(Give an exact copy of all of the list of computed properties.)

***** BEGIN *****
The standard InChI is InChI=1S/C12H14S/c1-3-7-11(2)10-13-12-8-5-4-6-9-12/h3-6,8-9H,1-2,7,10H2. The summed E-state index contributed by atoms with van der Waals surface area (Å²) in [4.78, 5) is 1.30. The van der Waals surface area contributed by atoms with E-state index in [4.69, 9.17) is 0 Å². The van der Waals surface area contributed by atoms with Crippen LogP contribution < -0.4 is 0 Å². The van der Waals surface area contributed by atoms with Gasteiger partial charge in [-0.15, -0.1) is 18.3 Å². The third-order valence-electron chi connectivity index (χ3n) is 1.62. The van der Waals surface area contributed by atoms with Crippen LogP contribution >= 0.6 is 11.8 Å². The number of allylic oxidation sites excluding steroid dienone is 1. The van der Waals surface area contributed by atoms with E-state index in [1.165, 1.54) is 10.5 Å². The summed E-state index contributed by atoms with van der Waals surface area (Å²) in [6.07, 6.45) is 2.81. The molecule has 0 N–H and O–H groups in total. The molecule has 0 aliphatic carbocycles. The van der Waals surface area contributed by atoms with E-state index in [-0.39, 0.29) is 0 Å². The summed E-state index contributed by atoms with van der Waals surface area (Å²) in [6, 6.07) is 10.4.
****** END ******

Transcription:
The standard InChI is InChI=1S/C12H14S/c1-3-7-11(2)10-13-12-8-5-4-6-9-12/h3-6,8-9H,1-2,7,10H2. The summed E-state index contributed by atoms with van der Waals surface area (Å²) in [4.78, 5) is 1.30. The van der Waals surface area contributed by atoms with E-state index in [4.69, 9.17) is 0 Å². The van der Waals surface area contributed by atoms with Crippen LogP contribution < -0.4 is 0 Å². The van der Waals surface area contributed by atoms with Gasteiger partial charge in [-0.15, -0.1) is 18.3 Å². The third-order valence-electron chi connectivity index (χ3n) is 1.62. The van der Waals surface area contributed by atoms with Crippen LogP contribution >= 0.6 is 11.8 Å². The number of allylic oxidation sites excluding steroid dienone is 1. The van der Waals surface area contributed by atoms with E-state index in [1.165, 1.54) is 10.5 Å². The summed E-state index contributed by atoms with van der Waals surface area (Å²) in [6.07, 6.45) is 2.81. The molecule has 0 N–H and O–H groups in total. The molecule has 0 aliphatic carbocycles. The van der Waals surface area contributed by atoms with E-state index in [-0.39, 0.29) is 0 Å². The summed E-state index contributed by atoms with van der Waals surface area (Å²) in [6, 6.07) is 10.4.